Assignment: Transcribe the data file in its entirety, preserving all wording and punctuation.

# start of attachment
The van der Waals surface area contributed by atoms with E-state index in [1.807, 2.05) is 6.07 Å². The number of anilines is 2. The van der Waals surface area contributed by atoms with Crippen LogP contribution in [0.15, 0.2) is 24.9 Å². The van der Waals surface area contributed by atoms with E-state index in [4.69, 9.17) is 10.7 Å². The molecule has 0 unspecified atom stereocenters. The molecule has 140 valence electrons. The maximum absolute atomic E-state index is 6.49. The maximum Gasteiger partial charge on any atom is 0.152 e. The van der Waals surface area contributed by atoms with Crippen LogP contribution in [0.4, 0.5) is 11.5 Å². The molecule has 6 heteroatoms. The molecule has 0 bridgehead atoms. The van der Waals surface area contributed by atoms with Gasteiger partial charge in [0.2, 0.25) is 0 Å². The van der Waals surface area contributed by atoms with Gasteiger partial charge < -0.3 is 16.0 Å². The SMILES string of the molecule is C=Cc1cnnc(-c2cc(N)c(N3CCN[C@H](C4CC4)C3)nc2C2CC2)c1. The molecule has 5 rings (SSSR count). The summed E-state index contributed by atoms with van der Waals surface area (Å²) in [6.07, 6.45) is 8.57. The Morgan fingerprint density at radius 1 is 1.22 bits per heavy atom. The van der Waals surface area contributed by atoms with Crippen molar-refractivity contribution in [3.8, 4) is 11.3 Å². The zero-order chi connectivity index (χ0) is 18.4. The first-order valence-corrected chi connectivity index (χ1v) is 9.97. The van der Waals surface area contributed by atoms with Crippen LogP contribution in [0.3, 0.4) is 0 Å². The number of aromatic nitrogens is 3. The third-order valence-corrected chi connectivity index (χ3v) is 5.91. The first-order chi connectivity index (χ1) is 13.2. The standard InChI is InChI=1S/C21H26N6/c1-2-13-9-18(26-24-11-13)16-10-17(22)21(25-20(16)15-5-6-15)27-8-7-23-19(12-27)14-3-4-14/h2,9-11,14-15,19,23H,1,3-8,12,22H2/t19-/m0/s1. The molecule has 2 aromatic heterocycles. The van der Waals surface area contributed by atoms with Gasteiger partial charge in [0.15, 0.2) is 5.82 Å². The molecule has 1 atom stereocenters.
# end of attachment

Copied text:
The van der Waals surface area contributed by atoms with E-state index in [1.807, 2.05) is 6.07 Å². The number of anilines is 2. The van der Waals surface area contributed by atoms with Crippen LogP contribution in [0.15, 0.2) is 24.9 Å². The van der Waals surface area contributed by atoms with E-state index in [4.69, 9.17) is 10.7 Å². The molecule has 0 unspecified atom stereocenters. The molecule has 140 valence electrons. The maximum absolute atomic E-state index is 6.49. The maximum Gasteiger partial charge on any atom is 0.152 e. The van der Waals surface area contributed by atoms with Crippen LogP contribution in [0.4, 0.5) is 11.5 Å². The molecule has 6 heteroatoms. The molecule has 0 bridgehead atoms. The van der Waals surface area contributed by atoms with Gasteiger partial charge in [0.2, 0.25) is 0 Å². The van der Waals surface area contributed by atoms with Gasteiger partial charge < -0.3 is 16.0 Å². The SMILES string of the molecule is C=Cc1cnnc(-c2cc(N)c(N3CCN[C@H](C4CC4)C3)nc2C2CC2)c1. The molecule has 5 rings (SSSR count). The summed E-state index contributed by atoms with van der Waals surface area (Å²) in [6.07, 6.45) is 8.57. The Morgan fingerprint density at radius 1 is 1.22 bits per heavy atom. The van der Waals surface area contributed by atoms with Crippen molar-refractivity contribution in [3.8, 4) is 11.3 Å². The zero-order chi connectivity index (χ0) is 18.4. The first-order valence-corrected chi connectivity index (χ1v) is 9.97. The van der Waals surface area contributed by atoms with Crippen LogP contribution in [0.3, 0.4) is 0 Å². The number of aromatic nitrogens is 3. The third-order valence-corrected chi connectivity index (χ3v) is 5.91. The first-order chi connectivity index (χ1) is 13.2. The standard InChI is InChI=1S/C21H26N6/c1-2-13-9-18(26-24-11-13)16-10-17(22)21(25-20(16)15-5-6-15)27-8-7-23-19(12-27)14-3-4-14/h2,9-11,14-15,19,23H,1,3-8,12,22H2/t19-/m0/s1. The molecule has 2 aromatic heterocycles. The van der Waals surface area contributed by atoms with Gasteiger partial charge in [0.15, 0.2) is 5.82 Å². The molecule has 1 atom stereocenters.